You are only able to have one account open at a time through Credit Strong. Once you’ve paid off your existing product, you can apply for another one if you would like.

  • Can you withdraw funds as you pay down your loan?

    No, your funds are locked away in a dedicated savings account until the total loan is repaid. You will not be able to touch that money until the end of your loan term or until you’ve repaid the entire debt, whichever comes first. 

    At that time, the funds will be unlocked and you’ll be able to withdraw them, spend them, or keep them in the savings account to accrue additional interest.

  • Can two people cosign on a Credit Strong account?

    Credit Strong loan accounts are able to be held by one person. Cosigning is not an option.

Credit Strong Pros

1. There is no hard inquiry involved.

A hard inquiry is often required when opening, or even applying for, credit-based accounts. With Credit Strong accounts, however, there is no hard inquiry involved, so you won’t see a drop in your score from applying.

2. It automates a helpful credit-building process for you.

Building or improving your credit takes time, patience, and dedication. If you struggle with taking an active approach to your credit report, a credit-builder loan can help by automating the process with a scheduled and specific plan.

3. Your installment loan is reported to all three credit bureaus.

Credit Strong reports each month’s payment to Equifax, Experian, and TransUnion, helping you build your score across all three bureaus.

4. The application only takes a few minutes to complete.

You can apply for your credit-builder account in only a couple of minutes online. When we tested out the application, the entire process took about three minutes.

5. Creditworthiness isn’t an issue.

No credit? Bad credit? No problem. The point of a loan through Credit strong is to (re)build your credit score, so you won’t be denied due to poor or nonexistent credit.

6. It’s an easy way to force savings.

Many Americans struggle to build a savings account. With a Credit Strong account, you’ll be building your credit and savings at the same time; at the end of your loan term, your savings account will be unlocked and you’ll have access to those funds that you “saved” without even thinking about it.

You can then use that money for an emergency fund, the down payment on a car, retirement, or anything else you may need.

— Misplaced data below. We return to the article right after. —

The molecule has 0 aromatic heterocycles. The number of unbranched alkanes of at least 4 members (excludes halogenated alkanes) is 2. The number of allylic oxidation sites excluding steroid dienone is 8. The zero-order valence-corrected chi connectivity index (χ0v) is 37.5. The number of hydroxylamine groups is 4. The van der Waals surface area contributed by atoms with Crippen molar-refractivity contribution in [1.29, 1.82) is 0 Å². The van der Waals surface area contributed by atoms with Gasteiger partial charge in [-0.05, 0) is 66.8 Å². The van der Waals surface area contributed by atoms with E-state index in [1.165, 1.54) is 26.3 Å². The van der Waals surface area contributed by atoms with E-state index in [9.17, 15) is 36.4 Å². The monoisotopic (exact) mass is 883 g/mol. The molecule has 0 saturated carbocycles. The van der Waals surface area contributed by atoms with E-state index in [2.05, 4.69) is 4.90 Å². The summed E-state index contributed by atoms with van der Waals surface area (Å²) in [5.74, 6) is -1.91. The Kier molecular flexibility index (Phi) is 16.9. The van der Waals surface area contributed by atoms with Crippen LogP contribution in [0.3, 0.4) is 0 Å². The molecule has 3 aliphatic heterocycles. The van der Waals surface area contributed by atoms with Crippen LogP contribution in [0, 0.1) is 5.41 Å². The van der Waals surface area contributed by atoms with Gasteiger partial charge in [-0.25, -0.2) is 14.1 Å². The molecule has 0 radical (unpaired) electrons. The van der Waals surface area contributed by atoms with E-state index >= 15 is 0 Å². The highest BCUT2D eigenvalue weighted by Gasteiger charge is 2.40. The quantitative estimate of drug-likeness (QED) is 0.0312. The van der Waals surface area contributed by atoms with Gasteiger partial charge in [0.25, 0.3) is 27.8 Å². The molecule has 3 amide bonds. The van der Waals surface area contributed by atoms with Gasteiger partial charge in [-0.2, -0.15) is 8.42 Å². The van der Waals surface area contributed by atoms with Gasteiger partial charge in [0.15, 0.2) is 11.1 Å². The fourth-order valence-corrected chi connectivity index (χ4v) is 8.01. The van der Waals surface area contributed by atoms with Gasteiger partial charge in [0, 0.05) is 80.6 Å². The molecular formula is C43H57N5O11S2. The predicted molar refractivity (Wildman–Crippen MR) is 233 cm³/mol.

7. You can cancel at any time without penalty.

If want to cancel your Credit Strong account, you can do so at any time without penalties or early termination fees. Since Credit Strong held onto your loan funds, you won’t owe on the balance due, like with a traditional loan.

Any funds that you’ve paid down on your loan (savings that you’ve “unlocked”) will be available to you, minus interest.

8. You can track your credit score.

You’ll get a free credit score provided in your Credit Strong dashboard, so you can watch your progress over time. Currently, Credit Strong offers the FICO 8 score, as it’s the most commonly-used score among lenders.

Credit Strong Cons

1. Your savings are locked away to secure your loan.

At the end of the loan term, you’ll be given access to your savings. Prior to that, though, the total loan amount will be locked away and is untouchable.

If you need a loan for a specific and/or immediate reason, this is not the loan for you.

2. Credit Strong will still charge interest on the loan, even though it’s locked away in savings.

Technically, Credit Strong will keep your loan for you at their own institution, Austin Capital Bank. But even though they have the funds in-house at all times, you’ll still be required to pay interest on that loan as you pay it back.

Your interest rate may or may not be any different than with a traditional personal loan, either, though the funds would be available for use immediately with the latter.

3. You lose out on the interest accrued.

We already mentioned how Credit Strong will keep any interest realized by your personal loan while it is locked away.

Yes, those funds will be “unlocked” after you pay down your loan, but that money will not be earning interest for you in the process. This could mean significant savings lost.